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Given that the whole point of webp is smaller file sizes, it makes sense that it would be limited to 8-bit representations.  I believe it was designed mostly to get the transfer sizes down for the benefit of mobile users on relatively slow metered connections, for whom larger files (such as floating-point or HDR) could actually cost them more money, in addition to the slower load times.  For such users the format is likely "good enough" for most sites.

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We use webp extensively as image resources for our Android mobile apps because it greatly reduces the apk size and thus reduces the download time of our apps. This would be a really nice feature to add.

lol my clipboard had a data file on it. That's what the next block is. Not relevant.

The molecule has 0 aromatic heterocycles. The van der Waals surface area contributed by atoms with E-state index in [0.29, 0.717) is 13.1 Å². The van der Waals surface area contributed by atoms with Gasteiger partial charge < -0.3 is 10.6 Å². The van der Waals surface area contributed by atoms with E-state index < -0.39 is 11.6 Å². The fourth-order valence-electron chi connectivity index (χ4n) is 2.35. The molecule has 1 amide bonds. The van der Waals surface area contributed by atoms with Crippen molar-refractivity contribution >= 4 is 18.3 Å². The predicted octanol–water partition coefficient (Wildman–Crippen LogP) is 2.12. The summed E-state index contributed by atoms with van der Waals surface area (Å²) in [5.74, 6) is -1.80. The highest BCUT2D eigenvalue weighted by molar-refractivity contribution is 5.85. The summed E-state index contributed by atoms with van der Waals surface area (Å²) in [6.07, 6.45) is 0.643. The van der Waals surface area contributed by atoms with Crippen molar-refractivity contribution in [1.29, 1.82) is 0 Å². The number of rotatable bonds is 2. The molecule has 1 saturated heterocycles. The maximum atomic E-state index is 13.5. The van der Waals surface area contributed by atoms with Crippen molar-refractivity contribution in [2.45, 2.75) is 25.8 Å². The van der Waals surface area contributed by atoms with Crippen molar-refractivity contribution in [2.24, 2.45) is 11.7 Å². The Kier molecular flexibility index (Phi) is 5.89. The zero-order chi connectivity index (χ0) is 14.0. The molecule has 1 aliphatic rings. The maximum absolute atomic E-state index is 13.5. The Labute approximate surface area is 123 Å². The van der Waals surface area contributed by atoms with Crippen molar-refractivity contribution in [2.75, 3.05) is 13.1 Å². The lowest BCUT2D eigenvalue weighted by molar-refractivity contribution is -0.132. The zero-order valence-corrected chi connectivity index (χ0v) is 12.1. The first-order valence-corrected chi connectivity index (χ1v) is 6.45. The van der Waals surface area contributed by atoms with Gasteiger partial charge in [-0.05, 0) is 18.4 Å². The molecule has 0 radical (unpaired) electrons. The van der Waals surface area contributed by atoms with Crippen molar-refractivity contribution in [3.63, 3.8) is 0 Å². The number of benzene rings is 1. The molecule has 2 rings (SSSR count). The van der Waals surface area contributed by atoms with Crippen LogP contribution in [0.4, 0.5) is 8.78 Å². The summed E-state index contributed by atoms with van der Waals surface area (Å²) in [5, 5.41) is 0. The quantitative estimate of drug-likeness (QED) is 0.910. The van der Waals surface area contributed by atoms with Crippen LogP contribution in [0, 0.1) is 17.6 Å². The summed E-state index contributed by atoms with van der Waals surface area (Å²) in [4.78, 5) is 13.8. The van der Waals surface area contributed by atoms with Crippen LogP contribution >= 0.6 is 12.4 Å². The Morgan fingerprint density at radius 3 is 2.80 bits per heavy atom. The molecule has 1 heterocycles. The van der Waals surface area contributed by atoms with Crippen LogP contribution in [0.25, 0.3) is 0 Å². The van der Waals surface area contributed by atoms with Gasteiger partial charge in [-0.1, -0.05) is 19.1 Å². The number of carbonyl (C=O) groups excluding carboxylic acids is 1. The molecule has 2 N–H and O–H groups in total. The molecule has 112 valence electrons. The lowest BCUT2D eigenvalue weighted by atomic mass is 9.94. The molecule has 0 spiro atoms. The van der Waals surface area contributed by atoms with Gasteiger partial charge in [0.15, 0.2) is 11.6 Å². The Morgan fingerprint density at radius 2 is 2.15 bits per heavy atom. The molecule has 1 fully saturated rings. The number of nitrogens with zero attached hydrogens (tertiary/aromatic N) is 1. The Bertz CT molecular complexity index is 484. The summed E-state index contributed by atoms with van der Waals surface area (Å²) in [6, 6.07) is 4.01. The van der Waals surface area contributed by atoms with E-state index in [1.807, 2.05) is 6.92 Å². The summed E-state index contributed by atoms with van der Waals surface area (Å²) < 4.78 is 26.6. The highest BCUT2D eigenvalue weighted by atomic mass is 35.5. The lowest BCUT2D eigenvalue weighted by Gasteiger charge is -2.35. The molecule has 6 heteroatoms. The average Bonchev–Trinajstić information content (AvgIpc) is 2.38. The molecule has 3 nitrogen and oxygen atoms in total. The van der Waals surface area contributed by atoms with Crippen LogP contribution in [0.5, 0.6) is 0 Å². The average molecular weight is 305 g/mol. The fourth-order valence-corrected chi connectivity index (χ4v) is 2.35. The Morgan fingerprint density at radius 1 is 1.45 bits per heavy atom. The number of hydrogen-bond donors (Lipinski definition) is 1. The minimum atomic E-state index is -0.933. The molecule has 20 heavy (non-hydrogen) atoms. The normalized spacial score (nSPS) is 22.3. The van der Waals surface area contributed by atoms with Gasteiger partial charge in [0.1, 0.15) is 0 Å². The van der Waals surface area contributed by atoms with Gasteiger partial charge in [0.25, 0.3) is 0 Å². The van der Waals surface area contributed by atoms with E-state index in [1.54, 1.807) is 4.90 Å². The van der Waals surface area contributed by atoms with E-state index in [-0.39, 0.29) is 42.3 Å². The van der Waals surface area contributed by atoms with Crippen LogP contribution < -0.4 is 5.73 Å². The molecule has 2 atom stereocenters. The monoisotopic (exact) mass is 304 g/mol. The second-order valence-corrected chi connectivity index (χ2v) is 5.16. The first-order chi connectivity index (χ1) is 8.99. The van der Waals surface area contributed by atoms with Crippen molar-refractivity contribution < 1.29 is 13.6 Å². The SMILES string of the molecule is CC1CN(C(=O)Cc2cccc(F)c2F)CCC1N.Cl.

Edited by ChrB

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Thank you for all the arguments in favor of WebP. I personally would like to point out:

  • Google PageSpeed Tools recommend Webp because it speeds up loading time. In my job, I can't close my eyes to this. Due to the fact that Afinity doesn't support it, I have breaks in my workflow because I have to use 3rd party tools. I didn't think I would have to deal with Gimp again. Annoying.
  • For me privately, I also find it nicer when my image archives are considerably none with subjectively the same quality to almost 100% JPEG exports.
  • The trend towards WebP became clear years ago. There are even smartphone foto apps that save in WebP.

Dear Affinity Team. Affinity Photo is innovative in so many ways. What are you waiting for?